The Modesto-set TV drama “American Crime” ended its season Thursday night, on the heels of the news that ABC has renewed the series for a second season.
Press time came too early for this section for me to comment on how the critically acclaimed show ended. Besides, a lot of people won’t have watched the finale yet anyway, if I’m in the norm – usually a few days to a week behind when it comes to watching most shows, thanks to the handy dandy DVR.
Given the risky business that the broadcast network took with the edgy, racially charged series, combined with a ratings roller coaster over the 11-week run, renewal was no sure thing.
Since “American Crime” is an anthology series, it is unlikely in the new season to keep its Modesto setting, which – aside from a handful of canned shots generally taken around Ninth Street – was borderline perfunctory. Still, the show from “12 Years a Slave” producer John Ridley remained well made and very well acted through its short run.
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Along with a second-season green light, expect the show to be on the short list for Emmy nominations later this year.
Meanwhile, Fox dropped a heavy preliminary ax earlier this week, announcing that its breakthrough and longtime mega-hit music competition show, “American Idol,” will not be returning after its upcoming season, set to begin in January. According to wire reports, Fox officials said the final ride of “Idol” will be a “seasonlong celebratory event.”
No tears cried on my end.
Another Fox show to fall into the farewell pit is “The Mindy Project.” The sitcom staring Mindy Kaling was among those sent packing during this annual spring network TV bloodletting, as broadcast networks announced their upcoming fall schedules, revealing which shows didn’t make the cut.
A year ago, I might have been bummed about “The Mindy Project,” but now it’s just one more show I don’t have to feel bad about ignoring every week.
I liked “Mindy” when it first aired in 2012, mostly because Kaling is all kinds of funny as a quirky gynecologist trying to find love. But the show became too far-fetched, and the quirky started to become more grating than charming.
If you’re still watching “Mindy,” take heart: The Washington Post reports that video streaming service Hulu might (or might not) pick up the show.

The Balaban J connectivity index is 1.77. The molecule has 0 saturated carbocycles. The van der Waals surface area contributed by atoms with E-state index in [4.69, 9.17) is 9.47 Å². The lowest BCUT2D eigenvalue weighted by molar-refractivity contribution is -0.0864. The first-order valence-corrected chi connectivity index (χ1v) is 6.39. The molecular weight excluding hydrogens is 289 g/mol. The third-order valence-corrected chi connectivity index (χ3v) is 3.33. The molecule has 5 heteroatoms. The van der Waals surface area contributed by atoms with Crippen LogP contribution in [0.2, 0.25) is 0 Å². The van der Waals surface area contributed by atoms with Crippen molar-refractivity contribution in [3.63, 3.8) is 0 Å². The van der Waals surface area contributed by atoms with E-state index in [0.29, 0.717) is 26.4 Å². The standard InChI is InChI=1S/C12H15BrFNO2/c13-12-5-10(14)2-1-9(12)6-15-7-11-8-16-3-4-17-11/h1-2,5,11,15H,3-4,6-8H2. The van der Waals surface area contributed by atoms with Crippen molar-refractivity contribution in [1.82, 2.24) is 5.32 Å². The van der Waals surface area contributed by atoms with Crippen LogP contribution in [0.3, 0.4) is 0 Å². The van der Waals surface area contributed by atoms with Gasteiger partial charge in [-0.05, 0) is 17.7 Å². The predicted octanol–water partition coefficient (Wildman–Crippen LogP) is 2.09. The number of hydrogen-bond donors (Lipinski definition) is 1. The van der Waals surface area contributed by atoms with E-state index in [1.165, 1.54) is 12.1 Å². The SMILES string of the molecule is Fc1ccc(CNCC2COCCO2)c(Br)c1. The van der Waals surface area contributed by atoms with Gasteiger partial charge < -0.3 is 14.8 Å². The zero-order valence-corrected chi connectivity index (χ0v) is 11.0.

While “Mindy” is done for on the network and “Idol” will be soon, there are several other shows either also canceled or already renewed across the broadcast landscape.
The only one that hits me where it hurts is the Anthony Bourdain-led cooking competition show, “The Taste,” reportedly tossed to the fire by ABC. Love Bourdain, love cooking competition shows. Alas.
ABC also canceled its ballyhooed freshman comedy “Cristela,” which was supposed to be groundbreaking culturally oriented TV.
Some shows on the canceled list are not surprises, with many already airing their so-long episodes, such as “Glee,” “Parenthood” and “Parks and Recreation.” Other canceled shows of note (there were plenty of shows canceled that weren’t the least bit noteworthy) include the following, according to a variety of websites, including Entertainment Weekly’s:
▪ “Backstrom,” “The Following,” “Red Band Society” on Fox
▪ “Resurrection” and “Revenge” on ABC
▪ “About a Boy,” “One Big Happy” and “Bad Judge” on NBC
▪ “The McCarthys” and “The Millers” on CBS
As for happier news – well for this TV addict, anyway – the following have been renewed:
▪ “Brooklyn Nine-Nine,” “Gotham,” “Master Chef” and “Sleepy Hollow” on Fox
▪ “Black-ish,” “Fresh off the Boat,” “Grey’s Anatomy” (although I just can’t talk about the death of Derek right now. Let’s plan to discuss Shonda Rhimes and her mean streak another day) and “Modern Family” on ABC
▪ “Celebrity Apprentice” and “Last Comic Standing” (a summer returnee) on NBC
“Top Chef’s” top dog, Tom Colicchio, isn’t just filming in the Bay Area as the superior cooking competition show readies its 13th season; he’ll also be at Levi’s Stadium next month to host a huge food- and technology-related festival, Bite Silicon Valley, on June 5-7. Also joining the event is Turlock native celebrity chef Michael Chiarello, who will be part of an opening-day conference on food politics, food waste and other issues.
“Top Chef” head judge Tom Colicchio appeared at the Gallo Center for the Arts in Modesto in 2012.
According to the Contra Costa Times, “Colicchio will be joining such culinary notables as José Andrés, Roy Choi and ‘Top Chef’ alums Michael Voltaggio and Mei Lin, as well as (other) Michelin-starred Bay Area chefs.”
The Bite Silicon Valley Grand Tasting portion of the program runs June 6-7 and includes not only food and cooking demonstrations “but a glimpse into the future of food: Wi-Fi sous-vide, beer brewing robots, food printers and a voice-activated smart grill,” according to Contra Costa Times writer Jackie Burrell.
Burrell also made this prediction: “And if we were the gambling sort, we’d put odds on a quickfire or two. Think about it. Bravo is filming ‘Top Chef’ in the Bay Area this spring. The show always features an event challenge involving ravenous festivalgoers and a challenging kitchen setup with crocodiles, or no stove, just Sterno on a windswept hillside. Who could resist filming in a brand-new, Super Bowl-hosting football stadium stocked with voice-activated smart grills? Just saying.”
Burrell and I are are on the same wavelength. A “Top Chef” challenge has to be in the cards for the event. Want to travel to the Bay for a Bite? Tickets start at $149, available at www.bitesv.com.